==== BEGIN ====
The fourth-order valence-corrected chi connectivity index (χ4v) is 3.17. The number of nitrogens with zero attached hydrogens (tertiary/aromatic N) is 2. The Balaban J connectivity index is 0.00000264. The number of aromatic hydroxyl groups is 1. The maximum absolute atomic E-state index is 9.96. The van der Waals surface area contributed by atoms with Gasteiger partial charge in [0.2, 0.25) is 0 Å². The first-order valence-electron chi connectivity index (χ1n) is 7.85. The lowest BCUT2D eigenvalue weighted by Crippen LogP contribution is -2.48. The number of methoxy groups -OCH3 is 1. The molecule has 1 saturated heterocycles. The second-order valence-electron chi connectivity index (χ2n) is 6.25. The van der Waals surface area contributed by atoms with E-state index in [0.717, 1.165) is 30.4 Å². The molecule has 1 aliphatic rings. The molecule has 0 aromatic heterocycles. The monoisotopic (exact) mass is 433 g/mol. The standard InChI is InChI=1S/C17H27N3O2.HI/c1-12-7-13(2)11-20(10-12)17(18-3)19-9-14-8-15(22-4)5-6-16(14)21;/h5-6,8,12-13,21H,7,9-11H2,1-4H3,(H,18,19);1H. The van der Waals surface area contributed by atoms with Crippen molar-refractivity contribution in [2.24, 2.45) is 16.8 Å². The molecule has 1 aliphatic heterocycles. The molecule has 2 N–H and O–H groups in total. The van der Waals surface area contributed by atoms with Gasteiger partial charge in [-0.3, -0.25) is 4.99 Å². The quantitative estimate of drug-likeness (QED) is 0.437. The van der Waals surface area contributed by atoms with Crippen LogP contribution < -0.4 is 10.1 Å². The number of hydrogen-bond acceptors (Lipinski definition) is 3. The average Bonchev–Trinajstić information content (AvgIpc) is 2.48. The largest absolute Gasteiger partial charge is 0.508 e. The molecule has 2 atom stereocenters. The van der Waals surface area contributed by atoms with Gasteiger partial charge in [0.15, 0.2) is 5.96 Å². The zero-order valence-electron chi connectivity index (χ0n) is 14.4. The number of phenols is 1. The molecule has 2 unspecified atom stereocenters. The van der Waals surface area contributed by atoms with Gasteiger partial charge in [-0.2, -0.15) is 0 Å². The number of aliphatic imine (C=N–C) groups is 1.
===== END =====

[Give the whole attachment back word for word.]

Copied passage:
The fourth-order valence-corrected chi connectivity index (χ4v) is 3.17. The number of nitrogens with zero attached hydrogens (tertiary/aromatic N) is 2. The Balaban J connectivity index is 0.00000264. The number of aromatic hydroxyl groups is 1. The maximum absolute atomic E-state index is 9.96. The van der Waals surface area contributed by atoms with Gasteiger partial charge in [0.2, 0.25) is 0 Å². The first-order valence-electron chi connectivity index (χ1n) is 7.85. The lowest BCUT2D eigenvalue weighted by Crippen LogP contribution is -2.48. The number of methoxy groups -OCH3 is 1. The molecule has 1 saturated heterocycles. The second-order valence-electron chi connectivity index (χ2n) is 6.25. The van der Waals surface area contributed by atoms with E-state index in [0.717, 1.165) is 30.4 Å². The molecule has 1 aliphatic rings. The molecule has 0 aromatic heterocycles. The monoisotopic (exact) mass is 433 g/mol. The standard InChI is InChI=1S/C17H27N3O2.HI/c1-12-7-13(2)11-20(10-12)17(18-3)19-9-14-8-15(22-4)5-6-16(14)21;/h5-6,8,12-13,21H,7,9-11H2,1-4H3,(H,18,19);1H. The van der Waals surface area contributed by atoms with Crippen molar-refractivity contribution in [2.24, 2.45) is 16.8 Å². The molecule has 1 aliphatic heterocycles. The molecule has 2 N–H and O–H groups in total. The van der Waals surface area contributed by atoms with Gasteiger partial charge in [-0.3, -0.25) is 4.99 Å². The quantitative estimate of drug-likeness (QED) is 0.437. The van der Waals surface area contributed by atoms with Crippen LogP contribution < -0.4 is 10.1 Å². The number of hydrogen-bond acceptors (Lipinski definition) is 3. The average Bonchev–Trinajstić information content (AvgIpc) is 2.48. The largest absolute Gasteiger partial charge is 0.508 e. The molecule has 2 atom stereocenters. The van der Waals surface area contributed by atoms with Gasteiger partial charge in [0.15, 0.2) is 5.96 Å². The zero-order valence-electron chi connectivity index (χ0n) is 14.4. The number of phenols is 1. The molecule has 2 unspecified atom stereocenters. The van der Waals surface area contributed by atoms with Gasteiger partial charge in [-0.2, -0.15) is 0 Å². The number of aliphatic imine (C=N–C) groups is 1.